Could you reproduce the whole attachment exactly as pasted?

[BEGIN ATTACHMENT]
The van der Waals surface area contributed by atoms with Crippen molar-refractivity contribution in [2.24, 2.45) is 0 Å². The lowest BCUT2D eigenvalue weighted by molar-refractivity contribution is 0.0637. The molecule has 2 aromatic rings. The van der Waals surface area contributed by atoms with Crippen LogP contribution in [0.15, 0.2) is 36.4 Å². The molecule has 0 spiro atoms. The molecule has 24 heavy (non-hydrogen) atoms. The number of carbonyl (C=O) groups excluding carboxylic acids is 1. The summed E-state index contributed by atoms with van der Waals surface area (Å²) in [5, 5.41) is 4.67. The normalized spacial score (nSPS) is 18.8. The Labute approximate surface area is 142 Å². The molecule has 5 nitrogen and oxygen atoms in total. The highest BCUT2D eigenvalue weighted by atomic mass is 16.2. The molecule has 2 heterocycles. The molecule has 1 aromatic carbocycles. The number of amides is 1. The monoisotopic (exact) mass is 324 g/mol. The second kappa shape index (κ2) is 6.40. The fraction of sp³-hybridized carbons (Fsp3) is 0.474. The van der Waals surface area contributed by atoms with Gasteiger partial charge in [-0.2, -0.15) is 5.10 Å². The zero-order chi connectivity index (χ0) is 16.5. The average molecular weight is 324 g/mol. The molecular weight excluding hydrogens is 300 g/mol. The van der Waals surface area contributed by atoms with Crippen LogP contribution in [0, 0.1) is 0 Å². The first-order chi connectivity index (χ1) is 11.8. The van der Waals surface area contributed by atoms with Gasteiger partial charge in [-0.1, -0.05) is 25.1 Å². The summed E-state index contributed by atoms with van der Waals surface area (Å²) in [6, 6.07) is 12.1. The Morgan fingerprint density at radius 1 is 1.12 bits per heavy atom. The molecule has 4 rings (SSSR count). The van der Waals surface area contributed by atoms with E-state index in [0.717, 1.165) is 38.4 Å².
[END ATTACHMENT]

The van der Waals surface area contributed by atoms with Crippen molar-refractivity contribution in [2.24, 2.45) is 0 Å². The lowest BCUT2D eigenvalue weighted by molar-refractivity contribution is 0.0637. The molecule has 2 aromatic rings. The van der Waals surface area contributed by atoms with Crippen LogP contribution in [0.15, 0.2) is 36.4 Å². The molecule has 0 spiro atoms. The molecule has 24 heavy (non-hydrogen) atoms. The number of carbonyl (C=O) groups excluding carboxylic acids is 1. The summed E-state index contributed by atoms with van der Waals surface area (Å²) in [5, 5.41) is 4.67. The normalized spacial score (nSPS) is 18.8. The Labute approximate surface area is 142 Å². The molecule has 5 nitrogen and oxygen atoms in total. The highest BCUT2D eigenvalue weighted by atomic mass is 16.2. The molecule has 2 heterocycles. The molecule has 1 aromatic carbocycles. The number of amides is 1. The monoisotopic (exact) mass is 324 g/mol. The second kappa shape index (κ2) is 6.40. The fraction of sp³-hybridized carbons (Fsp3) is 0.474. The van der Waals surface area contributed by atoms with Gasteiger partial charge in [-0.2, -0.15) is 5.10 Å². The zero-order chi connectivity index (χ0) is 16.5. The average molecular weight is 324 g/mol. The molecular weight excluding hydrogens is 300 g/mol. The van der Waals surface area contributed by atoms with Crippen LogP contribution in [0, 0.1) is 0 Å². The first-order chi connectivity index (χ1) is 11.8. The van der Waals surface area contributed by atoms with Gasteiger partial charge in [-0.1, -0.05) is 25.1 Å². The summed E-state index contributed by atoms with van der Waals surface area (Å²) in [6, 6.07) is 12.1. The Morgan fingerprint density at radius 1 is 1.12 bits per heavy atom. The molecule has 4 rings (SSSR count). The van der Waals surface area contributed by atoms with E-state index in [0.717, 1.165) is 38.4 Å².